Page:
The chemotherapy combination consisting of cisplatin, epirubicin, 5-fluorouracil and Gemzar® (PEF-G) has demonstrated improved anti-cancer responses and quality of life for patients with advanced pancreatic cancer, according to a recent study published in the Journal of Clinical Oncology.
The pancreas is an organ that is surrounded by the stomach, small intestine, bile ducts (tubes that connect the liver to the small intestine), gallbladder, liver, and spleen. The pancreas helps the body to break down food and produces hormones, such as insulin, to regulate the body’s storage and use of food. Advanced pancreatic cancer refers to cancer that has spread from its site of origin to distant locations in the body, which may include the liver, lungs, or adjacent organs such as the stomach, spleen, other portions of the bowel, or large blood vessels. Advanced pancreatic cancer is generally not removable by surgery and is rarely curable. The mortality rates for advanced pancreatic cancer are reported to be 65% at 6 months following diagnosis and 90% within the first year of diagnosis. Treatment is aimed at extending survival time, improving the quality of life for patients and alleviating symptoms caused by pancreatic cancer including pain and extreme weight loss.
Gemzar® and 5-fluorouracil (5-FU) are two chemotherapy agents that are approved by the Food and Drug Administration (FDA) for the treatment of pancreatic cancer. Both of these drugs have been shown to be effective in extending survival rates and reducing symptoms when used alone or in combination as treatment for patients with pancreatic cancer. Epirubicin and cisplatin are chemotherapeutic agents with activity against a wide variety of cancers.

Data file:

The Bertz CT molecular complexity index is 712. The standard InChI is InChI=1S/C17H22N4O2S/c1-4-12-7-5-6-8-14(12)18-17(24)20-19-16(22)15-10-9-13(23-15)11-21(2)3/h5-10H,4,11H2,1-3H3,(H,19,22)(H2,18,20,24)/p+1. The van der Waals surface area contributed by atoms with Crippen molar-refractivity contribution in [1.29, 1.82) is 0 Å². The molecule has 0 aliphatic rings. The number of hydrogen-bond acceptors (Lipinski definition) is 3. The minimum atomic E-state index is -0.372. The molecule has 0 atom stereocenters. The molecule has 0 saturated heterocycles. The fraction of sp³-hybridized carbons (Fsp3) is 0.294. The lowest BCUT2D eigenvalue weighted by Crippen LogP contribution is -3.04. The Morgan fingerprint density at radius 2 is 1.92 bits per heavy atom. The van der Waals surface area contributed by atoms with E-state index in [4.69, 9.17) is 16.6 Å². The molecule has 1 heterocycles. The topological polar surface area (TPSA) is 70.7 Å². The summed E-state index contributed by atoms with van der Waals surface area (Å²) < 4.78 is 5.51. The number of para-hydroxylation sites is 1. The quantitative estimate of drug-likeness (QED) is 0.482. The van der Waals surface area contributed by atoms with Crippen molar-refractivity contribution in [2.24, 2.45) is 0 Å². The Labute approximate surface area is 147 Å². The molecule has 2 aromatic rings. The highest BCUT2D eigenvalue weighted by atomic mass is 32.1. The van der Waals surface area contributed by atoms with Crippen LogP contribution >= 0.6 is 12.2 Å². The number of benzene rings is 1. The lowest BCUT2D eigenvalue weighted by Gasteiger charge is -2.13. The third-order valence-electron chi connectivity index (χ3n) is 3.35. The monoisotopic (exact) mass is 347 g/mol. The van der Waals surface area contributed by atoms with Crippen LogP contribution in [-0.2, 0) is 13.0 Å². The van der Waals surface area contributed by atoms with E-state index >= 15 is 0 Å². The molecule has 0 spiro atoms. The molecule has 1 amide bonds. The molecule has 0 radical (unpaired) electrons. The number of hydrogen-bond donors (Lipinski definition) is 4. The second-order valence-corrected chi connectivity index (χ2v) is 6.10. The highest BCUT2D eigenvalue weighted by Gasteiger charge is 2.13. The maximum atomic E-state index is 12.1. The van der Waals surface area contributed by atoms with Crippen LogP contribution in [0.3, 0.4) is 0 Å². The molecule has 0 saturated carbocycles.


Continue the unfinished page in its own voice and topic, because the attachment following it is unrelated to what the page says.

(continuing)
Researchers from Italy recently conducted a clinical trial evaluating the chemotherapy combination PEF-G in 49 patients with advanced pancreatic cancer. The anti-cancer response rate was 58% and 14 patients had a stabilization of their disease. The average duration of response was 8.5 months. The average time to cancer progression was 7.5 months. The average survival was 11 months. Overall, 78% of patients reported an improved quality of life and a decrease in pain while on treatment.
These researchers concluded that the PEF-G regimen was well tolerated and more active than previous regimens for the treatment of advanced pancreatic cancer. In addition, the majority of patients had an improved quality of life while on this regimen. Patients with pancreatic cancer may wish to speak with their physician about the risks and benefits of participating in a clinical trial further evaluating this chemotherapy combination or other promising new chemotherapy combinations. T
(Journalof Clinical Oncology, Vol 19, Issue 10, 2679-2686, 2001)